Ready-to-fly FPV micro quads
You'll find that there are several micro quads available that are already set up for FPV such as the Walkera QR Ladybird V2 FPV or the Hubsan X4 H107d. These both come with cameras and video transmitters already installed, and feature video displays built right into the RC controllers. Both great flying quads, but their value as true FPV machines is a bit overstated. The cameras that come with these packages do not really have a wide enough field of view for comfortable FPV piloting, and they are angled downward, which makes the situation even more difficult. The video transmitters are only 10-20mw and the antennas minimal. This is going to make for pretty marginal video with short range, and looking down at the little transmitter display to see is not going to make for a very immersive experience.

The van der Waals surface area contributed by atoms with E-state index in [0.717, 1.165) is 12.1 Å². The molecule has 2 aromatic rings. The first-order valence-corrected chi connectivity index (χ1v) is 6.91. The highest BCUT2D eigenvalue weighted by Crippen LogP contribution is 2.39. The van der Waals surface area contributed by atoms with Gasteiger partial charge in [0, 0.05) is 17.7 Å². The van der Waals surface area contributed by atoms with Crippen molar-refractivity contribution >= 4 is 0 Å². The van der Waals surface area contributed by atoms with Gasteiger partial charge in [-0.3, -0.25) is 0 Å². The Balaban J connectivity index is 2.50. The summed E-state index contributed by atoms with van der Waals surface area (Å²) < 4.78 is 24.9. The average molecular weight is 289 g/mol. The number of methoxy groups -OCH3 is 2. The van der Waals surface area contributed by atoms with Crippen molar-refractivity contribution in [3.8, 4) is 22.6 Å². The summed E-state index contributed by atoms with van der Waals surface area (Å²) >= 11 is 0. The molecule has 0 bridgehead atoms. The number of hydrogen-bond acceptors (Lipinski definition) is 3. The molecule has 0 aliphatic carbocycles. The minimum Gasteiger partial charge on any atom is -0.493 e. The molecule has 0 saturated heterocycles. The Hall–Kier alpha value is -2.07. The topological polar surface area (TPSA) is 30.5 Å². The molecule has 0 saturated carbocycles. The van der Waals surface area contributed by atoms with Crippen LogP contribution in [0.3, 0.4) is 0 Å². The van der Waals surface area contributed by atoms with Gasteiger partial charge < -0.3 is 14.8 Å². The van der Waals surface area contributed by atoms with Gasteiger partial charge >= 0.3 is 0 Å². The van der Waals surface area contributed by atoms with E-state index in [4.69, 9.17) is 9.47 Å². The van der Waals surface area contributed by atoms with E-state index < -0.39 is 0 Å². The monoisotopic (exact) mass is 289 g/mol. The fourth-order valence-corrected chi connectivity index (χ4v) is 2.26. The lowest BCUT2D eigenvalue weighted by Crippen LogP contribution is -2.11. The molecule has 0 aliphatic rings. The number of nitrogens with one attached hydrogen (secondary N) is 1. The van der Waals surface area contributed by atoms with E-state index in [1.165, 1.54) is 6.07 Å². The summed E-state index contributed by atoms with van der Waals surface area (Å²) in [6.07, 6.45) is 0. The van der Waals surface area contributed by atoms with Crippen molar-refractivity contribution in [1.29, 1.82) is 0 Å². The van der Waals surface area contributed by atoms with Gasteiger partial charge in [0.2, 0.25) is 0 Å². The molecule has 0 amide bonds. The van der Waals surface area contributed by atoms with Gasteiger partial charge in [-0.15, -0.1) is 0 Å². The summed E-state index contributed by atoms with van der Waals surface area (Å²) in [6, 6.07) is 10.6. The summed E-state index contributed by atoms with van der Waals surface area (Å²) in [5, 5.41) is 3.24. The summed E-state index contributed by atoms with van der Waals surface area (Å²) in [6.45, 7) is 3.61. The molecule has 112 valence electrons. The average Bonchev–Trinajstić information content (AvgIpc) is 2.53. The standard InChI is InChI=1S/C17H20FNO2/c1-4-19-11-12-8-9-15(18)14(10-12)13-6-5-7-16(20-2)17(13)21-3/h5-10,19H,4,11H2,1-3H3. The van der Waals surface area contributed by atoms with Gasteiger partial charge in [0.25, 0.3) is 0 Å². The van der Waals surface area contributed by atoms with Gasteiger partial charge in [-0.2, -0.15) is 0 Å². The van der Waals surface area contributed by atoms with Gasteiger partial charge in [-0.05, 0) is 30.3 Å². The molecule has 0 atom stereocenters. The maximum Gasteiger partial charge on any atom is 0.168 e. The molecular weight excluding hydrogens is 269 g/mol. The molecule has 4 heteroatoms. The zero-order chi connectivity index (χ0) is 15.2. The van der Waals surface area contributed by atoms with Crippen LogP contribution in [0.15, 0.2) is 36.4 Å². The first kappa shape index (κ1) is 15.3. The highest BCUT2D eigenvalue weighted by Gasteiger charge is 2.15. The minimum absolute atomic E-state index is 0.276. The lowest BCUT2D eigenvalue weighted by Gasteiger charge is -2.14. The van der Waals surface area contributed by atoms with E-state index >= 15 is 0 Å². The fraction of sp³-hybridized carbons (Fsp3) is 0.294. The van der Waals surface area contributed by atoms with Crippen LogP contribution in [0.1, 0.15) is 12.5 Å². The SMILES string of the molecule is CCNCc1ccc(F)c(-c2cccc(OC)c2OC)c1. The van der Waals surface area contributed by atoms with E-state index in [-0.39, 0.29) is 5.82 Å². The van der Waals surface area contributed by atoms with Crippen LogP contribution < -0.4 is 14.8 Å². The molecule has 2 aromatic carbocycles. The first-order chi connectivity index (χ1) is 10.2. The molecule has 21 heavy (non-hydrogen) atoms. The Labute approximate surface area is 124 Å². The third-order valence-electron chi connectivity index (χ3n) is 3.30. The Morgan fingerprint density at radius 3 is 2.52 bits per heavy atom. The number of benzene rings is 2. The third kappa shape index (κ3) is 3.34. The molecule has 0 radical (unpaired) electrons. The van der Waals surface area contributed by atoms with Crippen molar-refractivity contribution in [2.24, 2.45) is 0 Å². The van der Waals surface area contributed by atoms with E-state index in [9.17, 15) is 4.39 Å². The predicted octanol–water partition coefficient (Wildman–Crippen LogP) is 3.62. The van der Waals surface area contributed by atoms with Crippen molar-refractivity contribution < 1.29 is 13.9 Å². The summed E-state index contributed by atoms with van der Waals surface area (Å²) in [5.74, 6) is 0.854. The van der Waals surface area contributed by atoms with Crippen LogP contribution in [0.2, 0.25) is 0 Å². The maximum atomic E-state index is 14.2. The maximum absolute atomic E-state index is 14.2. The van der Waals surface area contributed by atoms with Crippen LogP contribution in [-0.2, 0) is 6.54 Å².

By choosing your own airborne and ground station components, you will be able to put together a much higher performing and easier to use micro FPV rig that will grow with you as you move on to bigger quads.
The ground station
To fly FPV, you will need a video receiver, and a way to display the video while you fly. This equipment is known as the ground station. Ground stations can be as elaborate as a channel 7 truck, or as simple as video receiver connected to a small LCD screen.
Screens are cheaper, but I find that goggles make for a much more immersive experience. I am using a Boscam RC305 receiver, which sells for around $30, and a set of MyVu Crystal video glasses, which can be found on ebay for $100-$200. The $429 Boscam Skyzone FPV goggles feature 2 built in receivers (RX diversity) and an external camera so that you can see without taking off your goggles.
Collect the parts
To build your micro FPV quad, you will need the following components:
• Micro quadcopter
• Wide angle nano video camera
• Boscam TX5823 video transmitter module
• Lightweight circularly polarized video antenna
• Voltage regulator (may not be needed)
You'll also need a soldering iron.